Emulate the e-rickshaw

Mild, unseasonal rains and thundershowers in an extremely hot summer season this year, have lifted the spirits of Delhiites as it brings down the elevated toxic ozone levels and improves the air quality which ranges from poor to severe in different parts of the city. It seems ironical that a stage has come when most of us have to rely on natural interventions like rains and thunderstorms for improving air quality, since there is little surety that the public institutions and agencies will be able to rigorously enforce the inspection and regulatory provisions for weeding out polluting vehicles. In view of tardy enforcement, the users with their uncaring attitude towards public safety and environment are hardly worried about following rules and regulations.

Almost all major Indian cities have been adjudged unfit for a pollution-free life as the availability of quality air and contamination-free water have deteriorated due to rising population, unhampered and unorganised growth of habitats and the phenomenal growth of transport vehicles. Existing emission norms and standards, though still not as stringent as in many countries in the world, are flouted in the absence of effective inspection and regulatory regime. The same sense of indifference pervades in cleaning up the slowly dying rivers, taking positive measures to recover the depleting forest cover and reducing land degradation.

The country is fast approaching the per capita water scarcity benchmark level. According to recent calculations while preparing the 12th Plan document, rising demands for water due to increasing population levels and economic growth may result in about half the demand for water being unmet by 2030. There are many areas with acute water shortages and problems of its poor water quality in the country. Groundwater, which accounts for nearly 66 per cent of India’s irrigation and 80 per cent of domestic water needs, at many places got contaminated by arsenic, fluoride and nitrates and is unfit for human and animal use. A similar condition is seen in the river waters which are badly polluted from the discharge of effluents from industrial units and untreated waste water.

The Energy and Resources Institute's Environmental Survey 2015 attempted to gauge the perception of people towards environmental issues in cities that are located on the major rivers. The findings show that a majority of citizens believe that the responsibility for the poor state of rivers is on the citizens themselves, followed by local, state and Central governments.

For arresting the declining forest cover because of mining, industrial and infrastructure development, the scheme of compensatory afforestation fund was created by the Supreme Court in 2002. Later in 2004, the government set up Compensatory Afforestation Management and Planning Authority to manage this fund. A CAG report in 2013 found "serious shortcomings in regulatory issues related to diversion of forest land, the abject failure to promote compensatory afforestation, the unauthorised diversion of forest land in the case of mining and the attendant violation of the environmental regime."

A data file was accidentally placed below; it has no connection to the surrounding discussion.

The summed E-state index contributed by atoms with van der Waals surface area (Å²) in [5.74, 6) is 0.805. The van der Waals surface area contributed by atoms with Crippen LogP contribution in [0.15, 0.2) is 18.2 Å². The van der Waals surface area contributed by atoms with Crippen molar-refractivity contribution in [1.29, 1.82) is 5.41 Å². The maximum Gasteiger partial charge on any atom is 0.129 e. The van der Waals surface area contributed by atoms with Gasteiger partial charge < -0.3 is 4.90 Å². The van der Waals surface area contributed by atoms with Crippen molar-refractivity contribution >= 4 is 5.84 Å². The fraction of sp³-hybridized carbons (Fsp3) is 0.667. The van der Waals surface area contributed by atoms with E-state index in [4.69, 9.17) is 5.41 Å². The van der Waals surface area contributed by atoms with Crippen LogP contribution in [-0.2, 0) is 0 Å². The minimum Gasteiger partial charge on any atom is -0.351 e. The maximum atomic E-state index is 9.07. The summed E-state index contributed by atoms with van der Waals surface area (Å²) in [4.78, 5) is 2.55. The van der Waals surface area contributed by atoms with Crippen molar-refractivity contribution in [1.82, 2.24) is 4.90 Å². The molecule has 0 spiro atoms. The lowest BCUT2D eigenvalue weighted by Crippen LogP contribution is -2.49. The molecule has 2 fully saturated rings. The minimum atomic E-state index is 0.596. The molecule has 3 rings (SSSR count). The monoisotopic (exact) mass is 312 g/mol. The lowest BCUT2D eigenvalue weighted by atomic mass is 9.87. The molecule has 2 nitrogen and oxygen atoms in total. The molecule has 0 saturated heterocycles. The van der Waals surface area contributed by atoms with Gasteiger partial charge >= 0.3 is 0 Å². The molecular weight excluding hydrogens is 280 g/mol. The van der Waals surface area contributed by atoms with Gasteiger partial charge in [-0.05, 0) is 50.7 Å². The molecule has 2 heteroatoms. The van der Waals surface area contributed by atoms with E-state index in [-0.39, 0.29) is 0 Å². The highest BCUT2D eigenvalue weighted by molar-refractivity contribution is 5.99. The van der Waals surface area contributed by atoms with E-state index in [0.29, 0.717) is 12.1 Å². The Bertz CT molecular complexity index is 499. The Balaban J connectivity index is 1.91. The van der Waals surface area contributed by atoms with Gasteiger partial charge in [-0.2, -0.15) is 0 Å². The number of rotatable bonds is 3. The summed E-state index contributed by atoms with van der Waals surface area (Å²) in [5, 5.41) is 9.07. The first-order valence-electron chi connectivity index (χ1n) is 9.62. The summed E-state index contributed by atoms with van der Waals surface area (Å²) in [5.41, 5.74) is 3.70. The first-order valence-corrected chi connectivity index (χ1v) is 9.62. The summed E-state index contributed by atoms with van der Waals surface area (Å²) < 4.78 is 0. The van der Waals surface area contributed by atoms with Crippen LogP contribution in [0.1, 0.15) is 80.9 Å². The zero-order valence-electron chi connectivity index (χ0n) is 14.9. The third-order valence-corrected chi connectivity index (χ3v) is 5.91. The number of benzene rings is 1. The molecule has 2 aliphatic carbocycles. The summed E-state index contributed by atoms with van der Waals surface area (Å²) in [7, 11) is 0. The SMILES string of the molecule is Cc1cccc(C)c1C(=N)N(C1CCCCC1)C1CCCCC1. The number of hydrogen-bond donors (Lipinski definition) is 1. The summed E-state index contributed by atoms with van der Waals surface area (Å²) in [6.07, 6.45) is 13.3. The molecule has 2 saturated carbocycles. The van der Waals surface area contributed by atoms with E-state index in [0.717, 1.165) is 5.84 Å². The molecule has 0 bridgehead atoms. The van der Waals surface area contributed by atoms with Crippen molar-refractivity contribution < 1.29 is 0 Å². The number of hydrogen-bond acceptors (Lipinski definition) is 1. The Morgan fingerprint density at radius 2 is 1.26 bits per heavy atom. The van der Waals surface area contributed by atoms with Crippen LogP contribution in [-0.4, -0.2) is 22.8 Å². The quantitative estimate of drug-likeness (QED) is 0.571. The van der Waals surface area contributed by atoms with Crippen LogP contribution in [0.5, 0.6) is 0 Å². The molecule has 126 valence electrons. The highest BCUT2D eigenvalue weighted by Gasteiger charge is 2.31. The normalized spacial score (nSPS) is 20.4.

For achieving rapid economic development, which is essential for alleviating a very large proportion of population from hunger and poverty and improving their living condition, it was perhaps, necessary to follow the path of industrial growth that the West had followed. This strategy required massive deployment of natural resources leading to degradation of the environment, particularly when the consumption is inefficient and unregulated. Mahatma Gandhi realised it long back when he asked how many planets would be required for India to reach the development level of the Western world with its sizzling millions. The journey so far on the development path has become clearly unsustainable and needs a drastic change towards improving resource efficiency and bringing to use low carbon technologies for sustainable and inclusive development.

There cannot be extreme positions on economic growth and environment protection. The measures taken for improving resource efficiency, many of which are already in place but need constant evolution in the form of improved sustainable technologies for furthering resource efficiency, need to be implemented by all the regulatory agencies with close monitoring by the government.

Many a times, one feels a sense of helplessness when the government and other agencies are not able to sort out issues properly and swiftly. For example, the people of Delhi pleasantly welcomed the growth of environment-friendly e-rickshaws in the city to meet the requirement of first-mile and last-mile connectivity of commuters, purely governed by market demand and without any support. Then they had to be withdrawn since they did not conform to existing rules and regulations. After more than a year, despite all the right noises, they are still absent from the roads of the capital. It is time to review our governance mechanism to ensure that not only are right policies for environment protection and resource efficiency made but also effectively regulated and implemented.